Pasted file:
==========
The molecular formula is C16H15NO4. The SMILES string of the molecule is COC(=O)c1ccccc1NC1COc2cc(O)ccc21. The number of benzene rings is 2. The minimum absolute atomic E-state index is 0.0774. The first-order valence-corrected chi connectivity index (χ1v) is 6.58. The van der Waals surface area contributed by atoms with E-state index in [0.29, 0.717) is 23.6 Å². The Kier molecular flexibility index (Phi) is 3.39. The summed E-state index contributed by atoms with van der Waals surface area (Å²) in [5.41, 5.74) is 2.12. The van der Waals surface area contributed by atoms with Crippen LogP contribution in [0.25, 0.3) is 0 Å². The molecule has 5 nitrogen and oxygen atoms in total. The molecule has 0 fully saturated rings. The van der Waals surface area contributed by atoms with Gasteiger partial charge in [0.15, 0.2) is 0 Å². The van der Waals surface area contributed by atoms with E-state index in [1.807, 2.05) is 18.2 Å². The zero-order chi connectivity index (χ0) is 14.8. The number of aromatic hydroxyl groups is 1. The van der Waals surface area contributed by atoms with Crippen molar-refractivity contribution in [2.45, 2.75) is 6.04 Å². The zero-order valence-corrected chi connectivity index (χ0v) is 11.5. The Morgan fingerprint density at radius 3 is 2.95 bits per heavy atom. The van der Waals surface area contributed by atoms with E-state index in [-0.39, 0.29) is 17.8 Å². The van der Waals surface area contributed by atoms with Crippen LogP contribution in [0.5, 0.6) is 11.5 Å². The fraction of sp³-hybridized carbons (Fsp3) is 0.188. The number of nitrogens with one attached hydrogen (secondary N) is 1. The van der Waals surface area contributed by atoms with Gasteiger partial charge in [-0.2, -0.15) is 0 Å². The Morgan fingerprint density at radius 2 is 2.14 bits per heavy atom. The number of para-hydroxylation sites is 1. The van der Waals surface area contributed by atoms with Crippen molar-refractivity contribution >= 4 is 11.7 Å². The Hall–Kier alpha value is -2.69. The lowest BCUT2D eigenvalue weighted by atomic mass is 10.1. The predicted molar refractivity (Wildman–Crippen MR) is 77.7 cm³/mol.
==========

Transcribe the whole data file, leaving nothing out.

The molecular formula is C16H15NO4. The SMILES string of the molecule is COC(=O)c1ccccc1NC1COc2cc(O)ccc21. The number of benzene rings is 2. The minimum absolute atomic E-state index is 0.0774. The first-order valence-corrected chi connectivity index (χ1v) is 6.58. The van der Waals surface area contributed by atoms with E-state index in [0.29, 0.717) is 23.6 Å². The Kier molecular flexibility index (Phi) is 3.39. The summed E-state index contributed by atoms with van der Waals surface area (Å²) in [5.41, 5.74) is 2.12. The van der Waals surface area contributed by atoms with Crippen LogP contribution in [0.25, 0.3) is 0 Å². The molecule has 5 nitrogen and oxygen atoms in total. The molecule has 0 fully saturated rings. The van der Waals surface area contributed by atoms with Gasteiger partial charge in [0.15, 0.2) is 0 Å². The van der Waals surface area contributed by atoms with E-state index in [1.807, 2.05) is 18.2 Å². The zero-order chi connectivity index (χ0) is 14.8. The number of aromatic hydroxyl groups is 1. The van der Waals surface area contributed by atoms with Crippen molar-refractivity contribution in [2.45, 2.75) is 6.04 Å². The zero-order valence-corrected chi connectivity index (χ0v) is 11.5. The Morgan fingerprint density at radius 3 is 2.95 bits per heavy atom. The van der Waals surface area contributed by atoms with E-state index in [-0.39, 0.29) is 17.8 Å². The van der Waals surface area contributed by atoms with Crippen LogP contribution in [0.5, 0.6) is 11.5 Å². The fraction of sp³-hybridized carbons (Fsp3) is 0.188. The number of nitrogens with one attached hydrogen (secondary N) is 1. The van der Waals surface area contributed by atoms with Gasteiger partial charge in [-0.2, -0.15) is 0 Å². The Morgan fingerprint density at radius 2 is 2.14 bits per heavy atom. The number of para-hydroxylation sites is 1. The van der Waals surface area contributed by atoms with Crippen molar-refractivity contribution >= 4 is 11.7 Å². The Hall–Kier alpha value is -2.69. The lowest BCUT2D eigenvalue weighted by atomic mass is 10.1. The predicted molar refractivity (Wildman–Crippen MR) is 77.7 cm³/mol.